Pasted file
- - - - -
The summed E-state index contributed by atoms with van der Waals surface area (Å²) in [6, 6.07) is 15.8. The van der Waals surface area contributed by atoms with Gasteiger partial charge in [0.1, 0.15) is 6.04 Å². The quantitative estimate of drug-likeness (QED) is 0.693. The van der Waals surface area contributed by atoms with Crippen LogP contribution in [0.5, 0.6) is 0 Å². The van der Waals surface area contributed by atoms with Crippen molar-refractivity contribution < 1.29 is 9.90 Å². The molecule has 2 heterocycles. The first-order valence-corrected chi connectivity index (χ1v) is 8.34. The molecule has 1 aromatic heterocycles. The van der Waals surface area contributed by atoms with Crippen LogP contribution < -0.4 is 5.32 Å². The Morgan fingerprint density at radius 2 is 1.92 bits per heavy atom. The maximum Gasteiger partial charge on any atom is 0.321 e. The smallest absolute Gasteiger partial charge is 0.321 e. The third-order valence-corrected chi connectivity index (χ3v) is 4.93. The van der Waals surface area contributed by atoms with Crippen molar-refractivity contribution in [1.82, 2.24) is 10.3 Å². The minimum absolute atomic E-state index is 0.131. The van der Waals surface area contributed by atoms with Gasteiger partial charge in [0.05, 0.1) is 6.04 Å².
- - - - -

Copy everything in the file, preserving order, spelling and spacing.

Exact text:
The summed E-state index contributed by atoms with van der Waals surface area (Å²) in [6, 6.07) is 15.8. The van der Waals surface area contributed by atoms with Gasteiger partial charge in [0.1, 0.15) is 6.04 Å². The quantitative estimate of drug-likeness (QED) is 0.693. The van der Waals surface area contributed by atoms with Crippen LogP contribution in [0.5, 0.6) is 0 Å². The van der Waals surface area contributed by atoms with Crippen molar-refractivity contribution < 1.29 is 9.90 Å². The molecule has 2 heterocycles. The first-order valence-corrected chi connectivity index (χ1v) is 8.34. The molecule has 1 aromatic heterocycles. The van der Waals surface area contributed by atoms with Crippen LogP contribution < -0.4 is 5.32 Å². The Morgan fingerprint density at radius 2 is 1.92 bits per heavy atom. The maximum Gasteiger partial charge on any atom is 0.321 e. The smallest absolute Gasteiger partial charge is 0.321 e. The third-order valence-corrected chi connectivity index (χ3v) is 4.93. The van der Waals surface area contributed by atoms with Crippen molar-refractivity contribution in [1.82, 2.24) is 10.3 Å². The minimum absolute atomic E-state index is 0.131. The van der Waals surface area contributed by atoms with Gasteiger partial charge in [0.05, 0.1) is 6.04 Å².